Sunday, June 17, 2012

Photos: Traveling IV

A final set of photos from this trip. One of my last planned visits was to see the famous Casa Batlló's, Antoni Gaudí's lavish house, designed for Josep Maria Jujol in 1877 and redesigned in 1904-6, that (in)famously appears to have no straight lines in its face. It spectacularly droops like candle wax, or creeps like the stone efflorescences in a Max Ernst painting, dominating the already grandiose architecture of the grand Passeig de Gràcia's most over-the-top block, the Illa de la Discòrdia (or "Block of Discord"), so labeled because the neighboring manses, by Barcelona's most famous Modernist architects Lluís Domènech i Montaner, Antoni Gaudí, Josep Puig i Cadafalch and Enric Sagnier), visually and visibly strive to outstrip each other, though Gaudí easily wins the prize. In local parlance, the house is known as the Casa dels ossos (House of Bones, in Castilian: Casa de los huesos), and if you stare at it long enough, it does start to appear to be growing new excrescences. (Like the Sagrada Familia, but in reduced form.) Just as with the Temple, so here, mobs of tourists, and a pricey entry fee, so I snapped (not so great) photos and got back on the Metro.

It was the highlight of a tour through L'Eixample, the neighborhood surrounding and north of the University of Barcelona; also in this area is Barcelona's main gay district, though I learned that to see it at full flower, it was probably best to visit after 6 pm. Many a shop, though none of the restaurants, shuttered for la siesta, which I'd completely forgotten about. Though thoroughly worn out, I definitely enjoyed seeing Barcelona again, and hope to get back soon. I was even able to have a complete conversation in Spanish, from pickup to drop off, with my cabbie, and on the first leg of my return flight read a couple of the books I bought, one by a young Spanish poet named Juan Vico, which received a prize in 2011, and one by the Argentinian author Carlos Skliar. I'll post translations of excerpts as soon as I can. My cabdriver--I am not becoming Tom Friedman!--stated what I'd observed, that the city had grown in infrastructure and racial and ethnic diversity, and Catalan cultural consciousness since 1990. The days of Franco's ban of this distinctive Romance language, or the absence of black and brown faces, was long gone. What the future promises, especially given the Eurozone crisis and Catalonia's own economic problems, remains to be seen, but the city is and will probably continue to be a jewel.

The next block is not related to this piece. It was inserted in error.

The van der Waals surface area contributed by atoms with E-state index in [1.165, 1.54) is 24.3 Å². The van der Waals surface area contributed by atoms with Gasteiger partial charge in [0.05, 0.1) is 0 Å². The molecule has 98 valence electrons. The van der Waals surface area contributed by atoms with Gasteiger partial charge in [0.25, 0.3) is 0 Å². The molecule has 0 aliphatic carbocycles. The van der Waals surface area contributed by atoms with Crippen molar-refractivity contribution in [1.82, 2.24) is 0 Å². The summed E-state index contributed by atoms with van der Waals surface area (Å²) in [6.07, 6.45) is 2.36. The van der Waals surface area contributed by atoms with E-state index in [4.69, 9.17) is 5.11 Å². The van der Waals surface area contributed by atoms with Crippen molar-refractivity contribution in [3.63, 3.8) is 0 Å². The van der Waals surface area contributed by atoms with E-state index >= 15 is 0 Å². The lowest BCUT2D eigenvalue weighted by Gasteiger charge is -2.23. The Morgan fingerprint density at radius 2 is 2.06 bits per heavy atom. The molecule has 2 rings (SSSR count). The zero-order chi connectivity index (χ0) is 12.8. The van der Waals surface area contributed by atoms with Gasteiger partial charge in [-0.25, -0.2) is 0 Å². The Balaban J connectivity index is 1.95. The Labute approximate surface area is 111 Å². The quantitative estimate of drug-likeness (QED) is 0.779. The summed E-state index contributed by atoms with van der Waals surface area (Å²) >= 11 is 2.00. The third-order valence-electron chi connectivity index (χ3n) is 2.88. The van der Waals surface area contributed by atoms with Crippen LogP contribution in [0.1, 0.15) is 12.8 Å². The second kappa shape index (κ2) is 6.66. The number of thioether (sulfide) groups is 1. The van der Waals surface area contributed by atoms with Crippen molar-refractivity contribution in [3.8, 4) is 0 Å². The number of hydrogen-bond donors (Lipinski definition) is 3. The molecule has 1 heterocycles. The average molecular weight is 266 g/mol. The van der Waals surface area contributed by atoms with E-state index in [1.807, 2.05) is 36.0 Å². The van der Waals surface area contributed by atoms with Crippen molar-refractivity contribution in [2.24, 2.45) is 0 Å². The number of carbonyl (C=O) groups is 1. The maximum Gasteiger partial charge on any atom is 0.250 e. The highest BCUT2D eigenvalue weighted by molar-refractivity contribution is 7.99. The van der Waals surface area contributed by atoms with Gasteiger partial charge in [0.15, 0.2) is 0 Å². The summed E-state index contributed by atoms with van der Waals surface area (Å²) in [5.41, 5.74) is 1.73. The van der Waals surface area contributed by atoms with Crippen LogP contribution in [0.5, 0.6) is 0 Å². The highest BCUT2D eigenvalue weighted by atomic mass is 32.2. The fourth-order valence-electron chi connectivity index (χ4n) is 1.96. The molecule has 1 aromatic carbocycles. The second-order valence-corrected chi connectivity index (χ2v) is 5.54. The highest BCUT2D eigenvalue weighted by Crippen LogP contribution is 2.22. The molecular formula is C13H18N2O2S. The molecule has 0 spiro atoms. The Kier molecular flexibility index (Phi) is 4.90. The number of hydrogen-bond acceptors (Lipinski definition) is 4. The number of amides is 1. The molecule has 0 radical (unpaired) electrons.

I concluded part of my return by staying in a relatively inexpensive, Japanese-style pod-hotel, Yotel, in Amsterdam's airport. It took a few minutes to figure out how to turn on the lights and connect to the Internet to Skype home, but I would recommend it for non-claustrophobics and non-acrophobics. It's like sleeping in a chamber of the spaceship in 2001, though without Hal threatening to wreak havoc. Reserve in advance though; I thankfully had so I wasn't denied a room but there was a line of people looking for an affordable option, their computer system was down, and the beleaguered young attendant seemed almost ready to bolt if he was asked another question.... On the second leg of the flight home, I finally read Julian Barnes's Man Booker Prize-winning novella The Sense of an Ending, after having recommended it, based on a number of strong reviews, to a student who enthusiastically polished it off and then came to my office hours to ask: "Professor, what happened at the end?" He wasn't testing me, I realized, but actually confused. I read the book and now what happened, so he'll receive an email, if he did not subsequently reckon it or consult Wikipedia. As tight as a Swiss watch's gears, that plot of Barnes's, yet also perhaps a bit melodramatic too.
OBAMA (British Africa) Ales and Stouts
OBAMA British Africa gin & rum, ales and stouts
VOTA (assemblage with cardboard)
The Mary Astor, L'Eixample
Mary Astor Cafeteria, L'Eixample
Art and mess
Street scene, near Blanquerna
Calle Moncada
Carrer Moncada
The Umbracle, in the Parque La Ciutadella
Umbriacle, in the Parc de La Ciutadella
Street art, Barcelona
Door art
Casa Batlló
Casa Batlló
Gaudí's Casa Batlló, on the Passeig de Gràcia
Casa Batlló
The crowd in front of the Casa Batlló
Casa Batlló
The Museu Antoni Tàpies, with the wire cloud on its roof
Museu Antoni Tàpies (with the wire cloud on its roof)
La Mulata, in L'Eixample
La Mulata, in L'Eixample
In L'Eixample
Street scene, L'Eixample
Galerie de Arte, L'Eixample
Galeria de arte, L'Eixample
Pub Fiction
Pub Fiction, L'Eixample
Yotel Pod
Yotel Hallway, pods on either side
The Yotel pod, straight on

1 comment:

  1. Thank you! I loved Barcelona, too. It's a pleasure be mentioned for you. Thanks

    Carlos Skliar